They say Ram Vilas Paswan is a weather vane, invariably jumping on the winning bandwagon on the eve of an election. Given that his Lok Janshakti Party has now decided to keep one foot out of the NDA and another in, is he now half-a-weather vane? The cynical ways of politicians can lead to many unlikely scenarios. But there was no surprise when the LJP distanced itself from the incumbent Bihar Chief Minister Nitish Kumar’s JD(U), one-half of the ruling alliance in the state now seeking a fourth term in power. How the strange arrangement will pan out at the ground level in the highly politicised caste-driven electoral politics of Bihar will be known soon.
The Election Commission is likely to soon issue notification for the three-phase October–November poll to elect the 243-member assembly. Chirag Paswan, son of the Central minister, who controls the party founded by his father to tap the support of his caste-brothers among Dalits in the state, is a former failed Bollywood actor. He has been openly sniping at Nitish Kumar, apparently after the Bihar CM failed to accord him deference which the young Paswan believed he was entitled to as the leader of an NDA constituent. Whatever the reason, the new arrangement is bound to confuse Bihar voters.
The LJP threatens to field candidates in all constituencies to be contested by the JD(U) while avoiding to challenge BJP candidates. Since the BJP and the JD(U) are likely to equally share the total seats in the state, the LJP would expect to be accommodated by the BJP, with the latter allocating a considerable number of seats from its own quota. In his meeting with the senior BJP leaders a couple of days ago, Chirag is said to have a made a pitch for 35 seats while the BJP was unwilling to concede about half that number. Eventually, the two might reach an understanding, with the LJP concentrating firepower against JD(U) candidates.
In the last election, the LJP had contested 42 seats and won only two. In 2015, the JD(U) fought the poll in partnership with the RJD. Notably, last week, Nitish Kumar managed to woo back from the RJD-led grand alliance the former Bihar Chief Minister Jitin Ram Manjhi who heads the Hindustani Awam Party. Though a most backward caste, there are fewer Manjhis than Paswans in Bihar. The JD(U) will allocate a handful of seats to Manjhi’s party from its quota. How the topsy-turvy arrangement of seat-sharing and supporting NDA candidates in half the seats and opposing them in the other half will pan out remains to be seen but one can discern the motivation of the Paswan father-and-son team in crafting this curious arrangement.
Clearly, it seems to offer them the best of both worlds. With the elder Paswan retaining his place in the Modi Cabinet, the son will try and brighten his credentials as a new young leader of Bihar, in direct opposition to Lalu Yadav’s tainted sons, Tejashwi and Tej Pratap. This presupposes an eventual decline in the electoral fortunes of Nitish Kumar, so that Paswan’s LJP can replace the JD(U) as the next partner of BJP for power-sharing in Patna. A neat little plan on paper, alright. But only the dog-fight for seats among constituents of the rival alliances, followed by the first full state-wide poll to be held under the shadow of the Covid-19 pandemic, will indicate the success or failure of such a cynical gambit. Meanwhile, the Paswans can keep singing paeans to Modi’s leadership in New Delhi and rant and rave against Nitish Kumar in Patna.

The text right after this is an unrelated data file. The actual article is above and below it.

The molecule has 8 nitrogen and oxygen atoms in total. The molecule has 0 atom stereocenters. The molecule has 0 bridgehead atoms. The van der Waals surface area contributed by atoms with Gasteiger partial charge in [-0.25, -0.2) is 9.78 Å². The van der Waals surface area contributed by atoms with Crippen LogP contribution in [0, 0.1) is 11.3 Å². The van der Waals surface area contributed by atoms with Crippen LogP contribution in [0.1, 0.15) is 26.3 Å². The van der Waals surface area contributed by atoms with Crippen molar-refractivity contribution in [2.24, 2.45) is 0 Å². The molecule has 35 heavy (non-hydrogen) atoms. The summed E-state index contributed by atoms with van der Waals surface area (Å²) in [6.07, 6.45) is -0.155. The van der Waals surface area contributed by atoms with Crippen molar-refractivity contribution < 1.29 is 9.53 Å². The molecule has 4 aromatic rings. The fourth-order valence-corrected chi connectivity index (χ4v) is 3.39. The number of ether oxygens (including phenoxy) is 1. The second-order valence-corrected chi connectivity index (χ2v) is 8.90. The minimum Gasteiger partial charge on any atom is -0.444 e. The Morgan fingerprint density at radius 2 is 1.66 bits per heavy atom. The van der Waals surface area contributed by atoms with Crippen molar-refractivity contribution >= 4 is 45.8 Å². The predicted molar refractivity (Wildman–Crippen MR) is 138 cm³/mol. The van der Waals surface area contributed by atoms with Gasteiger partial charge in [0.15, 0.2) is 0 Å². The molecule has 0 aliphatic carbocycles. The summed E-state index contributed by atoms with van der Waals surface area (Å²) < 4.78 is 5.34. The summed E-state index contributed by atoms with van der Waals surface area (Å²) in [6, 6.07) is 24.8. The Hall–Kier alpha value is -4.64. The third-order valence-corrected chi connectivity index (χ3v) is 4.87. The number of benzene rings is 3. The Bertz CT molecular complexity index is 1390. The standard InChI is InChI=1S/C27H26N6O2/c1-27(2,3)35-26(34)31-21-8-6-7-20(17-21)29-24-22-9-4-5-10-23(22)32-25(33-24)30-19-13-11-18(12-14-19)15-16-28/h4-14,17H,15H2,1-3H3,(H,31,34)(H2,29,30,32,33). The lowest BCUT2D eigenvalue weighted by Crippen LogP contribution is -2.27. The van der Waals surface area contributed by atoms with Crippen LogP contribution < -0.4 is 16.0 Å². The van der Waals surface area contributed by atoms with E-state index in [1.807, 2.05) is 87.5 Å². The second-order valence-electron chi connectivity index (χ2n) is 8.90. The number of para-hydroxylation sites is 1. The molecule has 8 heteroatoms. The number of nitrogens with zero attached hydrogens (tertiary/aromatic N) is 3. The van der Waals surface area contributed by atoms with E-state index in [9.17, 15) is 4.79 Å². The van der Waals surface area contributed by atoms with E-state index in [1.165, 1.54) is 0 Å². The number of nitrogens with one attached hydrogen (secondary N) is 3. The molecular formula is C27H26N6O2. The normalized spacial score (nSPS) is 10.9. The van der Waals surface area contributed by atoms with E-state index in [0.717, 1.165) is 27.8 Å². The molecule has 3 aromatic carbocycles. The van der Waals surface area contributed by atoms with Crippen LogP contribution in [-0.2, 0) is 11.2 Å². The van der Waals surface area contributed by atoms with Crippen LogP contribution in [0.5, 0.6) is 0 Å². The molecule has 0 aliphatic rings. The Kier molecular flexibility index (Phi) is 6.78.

Advance planning for vaccines
Advance planning for vaccinating the vulnerable sections with a Covid-19 vaccine, which is still under trial and whose commercial release remains unknown, has been set in motion by the Centre. It is good. Instead of being caught napping, a firm plan based on sound medical advice ought to be ready as and when India can procure an adequate number of vaccines, which are most likely to be produced by the Pune-based Serum Institute of India both for export, as well as for domestic use.
Additionally, a couple of pharma firms, notably, one based in Hyderabad, might chip in with their own vaccines should they get the manufacturing licence from the winning research lab(s). However, even the Centre has indicated that the most fervently awaited vaccine globally may not be ready for use until next July. By then, the pandemic, which began in Wuhan in December 2019, hopefully, would have waned, having run the course of a full weather cycle globally. As it is, the number of cases recorded last week in some hotspots were lower than those recorded the previous week.
Admittedly, the virus was still strong in certain regions. But it is welcome that the Centre has issued guidelines for un-lockdown-V keeping in mind the potency of the pandemic, as well as the livelihood concerns of the people. Both the Centre and the states should undertake an intensive campaign to educate people to resume normal work by all means but with due elementary precautions, such as masks, social distancing, hand-washing, etc.